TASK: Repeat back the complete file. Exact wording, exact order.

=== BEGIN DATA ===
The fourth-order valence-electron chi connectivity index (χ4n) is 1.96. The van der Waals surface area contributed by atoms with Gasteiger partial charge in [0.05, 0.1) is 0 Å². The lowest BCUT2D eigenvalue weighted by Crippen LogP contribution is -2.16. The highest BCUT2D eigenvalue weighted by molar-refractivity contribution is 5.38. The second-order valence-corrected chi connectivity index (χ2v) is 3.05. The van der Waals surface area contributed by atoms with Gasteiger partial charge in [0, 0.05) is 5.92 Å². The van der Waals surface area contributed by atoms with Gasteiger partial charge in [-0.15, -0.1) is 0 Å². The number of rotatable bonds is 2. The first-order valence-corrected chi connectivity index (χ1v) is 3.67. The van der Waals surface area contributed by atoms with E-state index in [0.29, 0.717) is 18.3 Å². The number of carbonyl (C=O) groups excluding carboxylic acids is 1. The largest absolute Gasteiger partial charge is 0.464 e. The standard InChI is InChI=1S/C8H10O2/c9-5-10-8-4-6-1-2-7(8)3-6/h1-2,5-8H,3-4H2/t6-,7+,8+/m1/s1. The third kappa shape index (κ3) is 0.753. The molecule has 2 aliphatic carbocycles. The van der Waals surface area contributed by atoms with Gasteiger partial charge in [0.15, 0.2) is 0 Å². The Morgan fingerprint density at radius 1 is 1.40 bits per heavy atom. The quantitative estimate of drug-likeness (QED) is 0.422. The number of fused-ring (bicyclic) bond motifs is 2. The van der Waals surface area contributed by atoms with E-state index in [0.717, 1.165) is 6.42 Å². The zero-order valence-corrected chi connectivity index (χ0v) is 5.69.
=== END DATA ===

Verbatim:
The fourth-order valence-electron chi connectivity index (χ4n) is 1.96. The van der Waals surface area contributed by atoms with Gasteiger partial charge in [0.05, 0.1) is 0 Å². The lowest BCUT2D eigenvalue weighted by Crippen LogP contribution is -2.16. The highest BCUT2D eigenvalue weighted by molar-refractivity contribution is 5.38. The second-order valence-corrected chi connectivity index (χ2v) is 3.05. The van der Waals surface area contributed by atoms with Gasteiger partial charge in [0, 0.05) is 5.92 Å². The van der Waals surface area contributed by atoms with Gasteiger partial charge in [-0.15, -0.1) is 0 Å². The number of rotatable bonds is 2. The first-order valence-corrected chi connectivity index (χ1v) is 3.67. The van der Waals surface area contributed by atoms with E-state index in [0.29, 0.717) is 18.3 Å². The number of carbonyl (C=O) groups excluding carboxylic acids is 1. The largest absolute Gasteiger partial charge is 0.464 e. The standard InChI is InChI=1S/C8H10O2/c9-5-10-8-4-6-1-2-7(8)3-6/h1-2,5-8H,3-4H2/t6-,7+,8+/m1/s1. The third kappa shape index (κ3) is 0.753. The molecule has 2 aliphatic carbocycles. The van der Waals surface area contributed by atoms with Gasteiger partial charge in [0.15, 0.2) is 0 Å². The Morgan fingerprint density at radius 1 is 1.40 bits per heavy atom. The quantitative estimate of drug-likeness (QED) is 0.422. The number of fused-ring (bicyclic) bond motifs is 2. The van der Waals surface area contributed by atoms with E-state index in [0.717, 1.165) is 6.42 Å². The zero-order valence-corrected chi connectivity index (χ0v) is 5.69.